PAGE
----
More Tough Questions that Kids Ask

Kids Can Ask The Hardest Questions

Here is a recent question we received that you also might face if you have the awesome task of raising children.  Feel free to comment or add your own experiences with similar questions. (Note: We always ask permission before posting questions we receive.)

“Hi there.  My 10 year old daughter recently asked her Sunday School teacher why, if there is no sin in heaven, could Satan have decided he wanted to be greater than God? Her teacher said she didn’t know and to ask her mom. ;) I want to be ready when the question comes up again (you know what happens to those pesky unanswered questions ;)).

Thanks.

Sue

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Hi Sue,

Your daughter’s question only reinforces my belief that kids are smarter than we think they are.  While perhaps framed in more simple terms, she is wrestling with what theologians and philosophers have wrestled with for as long as man has walked the earth, namely the problem of evil.  I have been writing recently on this subject so I won’t go into detail on it here but encourage you to read more in our God and Evil Series.

I would like to reply to your question in two parts:

  1. What you as a parent should know.
  2. How you can respond to your daughter.

What You As a Parent Should Know:

Questions about the origin of evil are complex and many of our answers are not spelled out fully in the Bible.  In Genesis 1 God creates the heavens (presumably including angelic beings) and the earth and sees that “it was very good.”  By Genesis 3 Satan is now working to undermine God’s creation purpose for mankind and deceives Eve and then Adam into sinning.  Obviously something transpired in the heavenly realms between the events of Genesis 1 and 3 that brought about Satan’s rebellion but we are not told what.  All that to say, we need to hold our answers tentatively because we are often arguing from silence.

We are not in total darkness in the matter however, because Scripture does give some insight into what happened.  2 Peter 2:4 and Jude 6 say:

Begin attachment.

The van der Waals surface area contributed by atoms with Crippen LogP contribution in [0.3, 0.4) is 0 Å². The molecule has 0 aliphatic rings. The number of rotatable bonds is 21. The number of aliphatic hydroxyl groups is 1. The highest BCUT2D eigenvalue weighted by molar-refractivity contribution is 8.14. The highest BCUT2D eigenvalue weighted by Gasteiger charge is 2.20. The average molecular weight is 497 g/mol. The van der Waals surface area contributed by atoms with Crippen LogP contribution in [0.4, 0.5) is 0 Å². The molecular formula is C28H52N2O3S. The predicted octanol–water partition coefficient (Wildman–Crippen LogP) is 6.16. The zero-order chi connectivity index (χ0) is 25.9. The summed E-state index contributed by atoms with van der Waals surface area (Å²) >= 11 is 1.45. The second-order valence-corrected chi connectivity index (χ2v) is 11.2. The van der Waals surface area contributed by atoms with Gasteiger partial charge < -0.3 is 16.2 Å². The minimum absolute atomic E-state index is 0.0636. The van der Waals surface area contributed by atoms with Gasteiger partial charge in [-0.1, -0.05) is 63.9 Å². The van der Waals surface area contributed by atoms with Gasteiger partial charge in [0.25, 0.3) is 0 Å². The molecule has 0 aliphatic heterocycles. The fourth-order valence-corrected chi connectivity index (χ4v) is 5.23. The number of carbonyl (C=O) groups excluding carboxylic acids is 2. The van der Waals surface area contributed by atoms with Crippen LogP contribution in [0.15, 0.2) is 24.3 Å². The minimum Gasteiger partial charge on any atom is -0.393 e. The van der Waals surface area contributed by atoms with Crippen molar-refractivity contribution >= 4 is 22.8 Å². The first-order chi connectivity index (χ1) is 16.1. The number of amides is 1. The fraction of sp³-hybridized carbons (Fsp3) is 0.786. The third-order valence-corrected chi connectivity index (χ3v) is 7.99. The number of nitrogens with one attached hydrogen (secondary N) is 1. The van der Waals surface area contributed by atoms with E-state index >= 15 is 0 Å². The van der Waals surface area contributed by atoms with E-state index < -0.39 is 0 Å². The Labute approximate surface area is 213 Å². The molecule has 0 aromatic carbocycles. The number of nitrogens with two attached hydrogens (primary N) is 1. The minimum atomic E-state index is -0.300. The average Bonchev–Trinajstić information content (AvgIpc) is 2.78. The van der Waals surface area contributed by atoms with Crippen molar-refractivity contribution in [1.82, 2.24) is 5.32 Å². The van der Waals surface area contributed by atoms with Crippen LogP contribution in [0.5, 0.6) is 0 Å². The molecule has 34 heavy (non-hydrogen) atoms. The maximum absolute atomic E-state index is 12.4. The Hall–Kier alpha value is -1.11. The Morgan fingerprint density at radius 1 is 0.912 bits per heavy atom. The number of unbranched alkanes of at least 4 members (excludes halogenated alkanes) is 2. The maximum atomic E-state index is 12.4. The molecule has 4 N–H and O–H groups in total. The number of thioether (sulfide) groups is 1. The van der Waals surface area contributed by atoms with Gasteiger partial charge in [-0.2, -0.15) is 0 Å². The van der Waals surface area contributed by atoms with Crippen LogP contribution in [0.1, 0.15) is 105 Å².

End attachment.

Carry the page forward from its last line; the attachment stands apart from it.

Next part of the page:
“…God did not spare angels when they sinned, but sent them to hell, putting them in chains of darkness to be held for judgment;”

“And the angels who did not keep their positions of authority but abandoned their proper dwelling—these he has kept in darkness, bound with everlasting chains for judgment on the great Day.”

It would seem then that like humanity, some angels willfully sinned against God and therefore became ‘sinful’.  In addition the nature of their sin seems to (like humanity’s) flow from a rejection of the place God ascribed to them as created beings.  In other words they aspired to attain a position greater than that given by God, which in essence was the same sin committed by Adam and Eve who were enticed by the prospect of becoming “like God” (cf. Gen. 3:5)

Getting to the issue of your daughter’s question then, while it is true that there was/is no sin in heaven, (or more accurately no sin can exist in God’s holy presence) God in his providence did choose to create free moral beings (i.e. angels and humans).  The issue concerning Satan then is that while created sinless, he was created with the freedom to choose whether he would serve God (retaining his created station as a ministering spirit) or not.  You could say then that prior to Satan sinning, evil did not yet exist in the universe.  By creating free moral beings however, God did create a universe possessing the potential for evil by virtue of creating beings capable of making free moral choices.